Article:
Tough toenails? Doctor's "piggy paste" goes to market

An Illinois family physician starts a company to sell an over-the counter toenail treatment.

By Victoria Stagg Elliott — Posted April 19, 2010

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Making sidelines pay

Business Pitch

Doctors who branched out beyond running their practice tell why they did it, how they did it, and what you should know before you do it.
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Name: Paul Kinsinger, MD

Specialty: Family medicine

Location: Washington, Ill.

Company: Dr. Paul's Piggy Paste (link). The company sells an over-the-counter treatment for toenails.

Annual revenue: Numbers are not available because Dr. Paul's Piggy Paste launched only a few months ago in 22 local stores. Dr. Kinsinger has invested $40,000 thus far. He expects to cover those costs by August with sales from his Web site.

Why he started the business: Dr. Kinsinger read in a scientific journal that soaking toes in a vinegar and water solution treats the fungus that makes nails thick and discolored. But in order for the strategy to be successful, the treatments had to be done daily for months at a time -- something most patients found too messy and time consuming.

Dr. Kinsinger said he approached a compounding pharmacist about putting vinegar in a penetrating gel so it would be more convenient. The pharmacist did so and added thymol, a common ingredient in mouthwash that also has antifungal properties. Boudreaux's "Butt Paste," a treatment for diaper rash, inspired the name for the toenail gel.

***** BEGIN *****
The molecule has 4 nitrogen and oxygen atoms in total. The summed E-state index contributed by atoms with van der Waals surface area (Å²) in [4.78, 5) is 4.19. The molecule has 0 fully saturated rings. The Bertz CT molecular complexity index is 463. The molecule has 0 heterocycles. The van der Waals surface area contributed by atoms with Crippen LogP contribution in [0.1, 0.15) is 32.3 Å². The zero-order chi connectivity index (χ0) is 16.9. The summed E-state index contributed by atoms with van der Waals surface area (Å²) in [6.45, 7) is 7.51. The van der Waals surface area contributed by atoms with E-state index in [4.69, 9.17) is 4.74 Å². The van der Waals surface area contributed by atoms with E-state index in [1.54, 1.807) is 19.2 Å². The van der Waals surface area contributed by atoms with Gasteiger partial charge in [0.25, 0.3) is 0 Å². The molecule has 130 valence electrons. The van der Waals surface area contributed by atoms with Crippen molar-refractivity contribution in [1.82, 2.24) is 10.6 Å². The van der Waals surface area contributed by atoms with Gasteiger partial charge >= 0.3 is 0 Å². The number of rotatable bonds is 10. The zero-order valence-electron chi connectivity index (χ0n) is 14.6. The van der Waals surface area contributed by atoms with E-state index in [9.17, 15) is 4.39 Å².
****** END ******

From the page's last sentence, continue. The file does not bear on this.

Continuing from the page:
Dr. Paul's Piggy Paste, which retails for about $30 for a three-month supply, is marketed as a means for improving a toenail's appearance.

Dr. Kinsinger is planning clinical trials to help facilitate Food and Drug Administration approval for the product to be marketed as a treatment for toenail fungus.

Why he keeps practicing: "When you feel like you are doing God's work and there is a purpose, you just know that you are supposed to do this."

Words of wisdom: Dr. Kinsinger says that when presented with a multiple-choice question and given options to answer "a," "b," or "c" that the answer may actually be "g" or "h."

"Try to think of the answer that you don't really see. This is critical thinking."

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